We kegged the pumpkin ale yesterday. I am pretty sure we over spiced it, since it tastes a bit like chewing on cinnamon bark. My keg is chilling in the kegerator. Hopefully after chilling and carbonating it will be drinkable, but I am not getting my hopes up. Needless to say we were rather disappointed when we tried it, especially since it tasted great on the last transfer. On a brighter note, the rye tastes great!
Recently in Brewing Category
Marc and I brewed again on Saturday. We brewed a rye PA and a pumpkin ale. We brewed a pumpkin one other time back in 2005. We put a lot of pumpkin in it, 15 pounds, and it ended up tasting a bit vegetable-ly. After a aging a while (2-3 weeks) in the keg the vegetable flavor subsided and the spices become more prominent. It was an okay beer, but not quite what we had hoped.
My kegerator is equipped with Ventmatic forward seal faucets. These are great faucets for taps that are "infrequently" used. Regular beer faucets seal in the back and not all of the beer in front of the seal drains out. After a couple of days of non-use the beer in front of the seal gets sticky and faucet locks up. A stuck faucet was a fairly common occurrence with my kegerator until I got the Ventmatic faucets. They are really nice faucets with a high quality of workmanship. Unfortunately the company went out of business, so getting any sort of parts for them has been a bit problematic. Recently I discovered a small CNC machine shop that makes spouts for the Ventmatic faucets.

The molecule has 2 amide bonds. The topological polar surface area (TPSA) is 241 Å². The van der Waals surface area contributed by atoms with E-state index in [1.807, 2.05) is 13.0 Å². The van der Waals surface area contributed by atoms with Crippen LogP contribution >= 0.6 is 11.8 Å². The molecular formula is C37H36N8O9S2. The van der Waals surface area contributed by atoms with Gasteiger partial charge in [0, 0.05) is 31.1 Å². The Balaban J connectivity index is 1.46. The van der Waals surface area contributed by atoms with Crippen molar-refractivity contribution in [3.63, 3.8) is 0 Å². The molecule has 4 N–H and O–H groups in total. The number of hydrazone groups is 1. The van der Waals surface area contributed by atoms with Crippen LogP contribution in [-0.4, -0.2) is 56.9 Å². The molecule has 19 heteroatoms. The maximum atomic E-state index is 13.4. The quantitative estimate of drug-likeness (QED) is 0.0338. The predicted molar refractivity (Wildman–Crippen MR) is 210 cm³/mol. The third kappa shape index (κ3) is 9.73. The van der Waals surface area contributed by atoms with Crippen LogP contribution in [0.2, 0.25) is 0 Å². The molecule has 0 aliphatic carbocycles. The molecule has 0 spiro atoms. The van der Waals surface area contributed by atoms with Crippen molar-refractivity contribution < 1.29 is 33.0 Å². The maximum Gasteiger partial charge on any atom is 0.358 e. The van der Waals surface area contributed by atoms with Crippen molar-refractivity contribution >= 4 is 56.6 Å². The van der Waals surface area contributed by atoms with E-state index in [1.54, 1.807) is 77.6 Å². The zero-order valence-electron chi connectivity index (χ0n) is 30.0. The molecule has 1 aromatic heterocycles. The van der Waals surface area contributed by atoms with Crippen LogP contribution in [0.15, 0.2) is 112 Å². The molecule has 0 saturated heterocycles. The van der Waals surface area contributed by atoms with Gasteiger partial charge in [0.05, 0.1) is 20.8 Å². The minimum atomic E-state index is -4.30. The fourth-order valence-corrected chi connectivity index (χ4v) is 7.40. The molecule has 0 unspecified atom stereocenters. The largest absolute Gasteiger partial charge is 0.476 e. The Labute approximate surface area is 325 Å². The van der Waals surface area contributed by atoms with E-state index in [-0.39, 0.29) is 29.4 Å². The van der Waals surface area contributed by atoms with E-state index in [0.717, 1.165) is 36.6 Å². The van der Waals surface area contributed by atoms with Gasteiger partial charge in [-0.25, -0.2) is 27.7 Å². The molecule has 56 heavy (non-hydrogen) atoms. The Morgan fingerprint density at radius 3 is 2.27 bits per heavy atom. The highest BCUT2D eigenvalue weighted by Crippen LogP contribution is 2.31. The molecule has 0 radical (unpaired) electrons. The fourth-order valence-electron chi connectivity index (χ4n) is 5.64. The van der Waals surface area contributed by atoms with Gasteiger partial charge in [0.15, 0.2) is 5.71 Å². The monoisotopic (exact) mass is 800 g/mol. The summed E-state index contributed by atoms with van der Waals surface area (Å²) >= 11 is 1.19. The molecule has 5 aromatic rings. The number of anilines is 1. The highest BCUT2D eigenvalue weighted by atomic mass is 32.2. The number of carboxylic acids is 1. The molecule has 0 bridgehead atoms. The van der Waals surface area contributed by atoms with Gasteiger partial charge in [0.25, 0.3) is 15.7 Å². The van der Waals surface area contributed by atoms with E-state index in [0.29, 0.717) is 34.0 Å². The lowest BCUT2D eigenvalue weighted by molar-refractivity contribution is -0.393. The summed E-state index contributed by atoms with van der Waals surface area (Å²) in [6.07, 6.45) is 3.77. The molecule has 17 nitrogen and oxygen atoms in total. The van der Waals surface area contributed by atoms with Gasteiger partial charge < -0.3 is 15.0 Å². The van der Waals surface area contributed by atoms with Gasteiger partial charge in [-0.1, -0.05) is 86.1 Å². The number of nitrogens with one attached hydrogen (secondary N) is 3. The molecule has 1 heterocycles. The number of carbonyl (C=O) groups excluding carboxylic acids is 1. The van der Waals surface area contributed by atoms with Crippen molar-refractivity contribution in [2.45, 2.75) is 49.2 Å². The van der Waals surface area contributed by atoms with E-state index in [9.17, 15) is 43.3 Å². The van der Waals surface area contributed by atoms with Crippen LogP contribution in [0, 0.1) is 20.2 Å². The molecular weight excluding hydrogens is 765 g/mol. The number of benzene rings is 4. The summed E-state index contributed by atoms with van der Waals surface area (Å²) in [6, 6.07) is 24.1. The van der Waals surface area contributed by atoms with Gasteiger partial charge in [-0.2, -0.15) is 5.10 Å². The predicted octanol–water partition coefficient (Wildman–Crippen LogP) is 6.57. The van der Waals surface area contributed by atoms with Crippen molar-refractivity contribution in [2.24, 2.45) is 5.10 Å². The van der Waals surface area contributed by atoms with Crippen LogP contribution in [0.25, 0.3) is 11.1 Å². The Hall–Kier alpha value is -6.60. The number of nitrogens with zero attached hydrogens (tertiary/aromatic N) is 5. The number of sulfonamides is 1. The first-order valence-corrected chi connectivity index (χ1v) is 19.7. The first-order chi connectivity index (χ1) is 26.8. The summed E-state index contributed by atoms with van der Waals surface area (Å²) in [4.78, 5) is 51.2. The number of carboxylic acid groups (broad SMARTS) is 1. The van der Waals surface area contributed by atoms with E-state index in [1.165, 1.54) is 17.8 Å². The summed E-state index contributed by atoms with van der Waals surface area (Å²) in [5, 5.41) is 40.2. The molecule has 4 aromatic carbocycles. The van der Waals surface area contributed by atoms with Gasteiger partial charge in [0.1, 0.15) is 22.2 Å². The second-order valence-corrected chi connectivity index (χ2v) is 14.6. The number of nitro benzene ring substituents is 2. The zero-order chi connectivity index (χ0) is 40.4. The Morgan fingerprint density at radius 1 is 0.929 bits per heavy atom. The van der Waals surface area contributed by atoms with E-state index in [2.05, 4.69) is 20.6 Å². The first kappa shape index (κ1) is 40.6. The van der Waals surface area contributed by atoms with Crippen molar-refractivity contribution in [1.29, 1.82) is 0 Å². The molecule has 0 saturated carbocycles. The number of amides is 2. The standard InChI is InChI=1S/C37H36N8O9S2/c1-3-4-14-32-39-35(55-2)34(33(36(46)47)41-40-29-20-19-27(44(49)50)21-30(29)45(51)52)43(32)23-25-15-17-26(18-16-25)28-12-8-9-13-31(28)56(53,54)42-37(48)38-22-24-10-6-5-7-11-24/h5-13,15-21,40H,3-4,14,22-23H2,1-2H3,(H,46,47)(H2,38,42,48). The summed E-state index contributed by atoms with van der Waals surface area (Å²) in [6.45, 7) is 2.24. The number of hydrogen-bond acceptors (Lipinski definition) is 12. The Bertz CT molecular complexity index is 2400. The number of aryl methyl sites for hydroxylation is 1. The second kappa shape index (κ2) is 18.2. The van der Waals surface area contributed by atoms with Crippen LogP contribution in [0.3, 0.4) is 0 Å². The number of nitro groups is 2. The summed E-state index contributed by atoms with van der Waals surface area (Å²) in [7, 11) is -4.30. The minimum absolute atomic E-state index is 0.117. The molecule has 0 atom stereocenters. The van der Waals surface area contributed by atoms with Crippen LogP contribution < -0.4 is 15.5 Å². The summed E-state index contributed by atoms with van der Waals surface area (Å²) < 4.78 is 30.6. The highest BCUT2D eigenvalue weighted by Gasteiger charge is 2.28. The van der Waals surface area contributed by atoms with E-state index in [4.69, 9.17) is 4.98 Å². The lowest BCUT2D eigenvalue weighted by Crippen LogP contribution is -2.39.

Here are couple of tap handles I modified into Backyard Brewing handles. Nothing fancy, but they were also pretty easy to make. I had already created the graphic, so I just scaled it to a size that would fit each handle, printed them out on label paper, trimmed them and stuck them to the handles.
I just got done bagging and vacuum sealing the Hamilton hops for 2009. They are in the freezer and ready for brewing. We ended up with 2 lbs 13oz this year, less than last year, but only by a bit.
Bagged and vacuum sealed
Here is the time lapse video of the brewing session we had a few weeks back. The images were captured once every eight seconds and played back at 25 frames per second (every 10 seconds of video represents about 30 minutes of actual time). We captured most of the brewing session, but the camera stopped taking photos before we finished. The video is missing the last 20 minutes of the brew session (which was mostly just scrubbing the pots and putting everything away). Thanks to Danika for uploading the video to youtube.